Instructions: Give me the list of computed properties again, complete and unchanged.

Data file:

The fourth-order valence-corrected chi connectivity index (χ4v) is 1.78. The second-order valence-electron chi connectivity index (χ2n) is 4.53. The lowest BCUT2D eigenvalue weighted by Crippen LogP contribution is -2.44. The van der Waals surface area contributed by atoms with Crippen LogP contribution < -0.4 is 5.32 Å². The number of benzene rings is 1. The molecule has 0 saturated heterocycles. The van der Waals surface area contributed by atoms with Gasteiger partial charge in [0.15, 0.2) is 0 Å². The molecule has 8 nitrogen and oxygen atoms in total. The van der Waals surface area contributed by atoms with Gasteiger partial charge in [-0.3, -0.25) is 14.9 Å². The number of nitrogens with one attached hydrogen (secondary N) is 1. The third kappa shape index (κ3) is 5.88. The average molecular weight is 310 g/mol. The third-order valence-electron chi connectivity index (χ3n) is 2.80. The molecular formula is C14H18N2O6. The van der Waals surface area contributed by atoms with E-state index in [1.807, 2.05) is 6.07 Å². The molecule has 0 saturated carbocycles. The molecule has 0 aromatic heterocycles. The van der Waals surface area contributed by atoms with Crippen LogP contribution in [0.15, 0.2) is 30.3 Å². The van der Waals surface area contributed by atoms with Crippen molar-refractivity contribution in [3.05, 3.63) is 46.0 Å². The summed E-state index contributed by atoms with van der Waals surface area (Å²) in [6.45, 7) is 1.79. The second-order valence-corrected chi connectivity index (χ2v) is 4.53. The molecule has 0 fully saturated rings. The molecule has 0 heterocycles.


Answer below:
The fourth-order valence-corrected chi connectivity index (χ4v) is 1.78. The second-order valence-electron chi connectivity index (χ2n) is 4.53. The lowest BCUT2D eigenvalue weighted by Crippen LogP contribution is -2.44. The van der Waals surface area contributed by atoms with Crippen LogP contribution < -0.4 is 5.32 Å². The number of benzene rings is 1. The molecule has 0 saturated heterocycles. The van der Waals surface area contributed by atoms with Gasteiger partial charge in [0.15, 0.2) is 0 Å². The molecule has 8 nitrogen and oxygen atoms in total. The van der Waals surface area contributed by atoms with Gasteiger partial charge in [-0.3, -0.25) is 14.9 Å². The number of nitrogens with one attached hydrogen (secondary N) is 1. The third kappa shape index (κ3) is 5.88. The average molecular weight is 310 g/mol. The third-order valence-electron chi connectivity index (χ3n) is 2.80. The molecular formula is C14H18N2O6. The van der Waals surface area contributed by atoms with E-state index in [1.807, 2.05) is 6.07 Å². The molecule has 0 saturated carbocycles. The molecule has 0 aromatic heterocycles. The van der Waals surface area contributed by atoms with Crippen LogP contribution in [0.15, 0.2) is 30.3 Å². The van der Waals surface area contributed by atoms with Crippen molar-refractivity contribution in [3.05, 3.63) is 46.0 Å². The summed E-state index contributed by atoms with van der Waals surface area (Å²) in [6.45, 7) is 1.79. The second-order valence-corrected chi connectivity index (χ2v) is 4.53. The molecule has 0 fully saturated rings. The molecule has 0 heterocycles.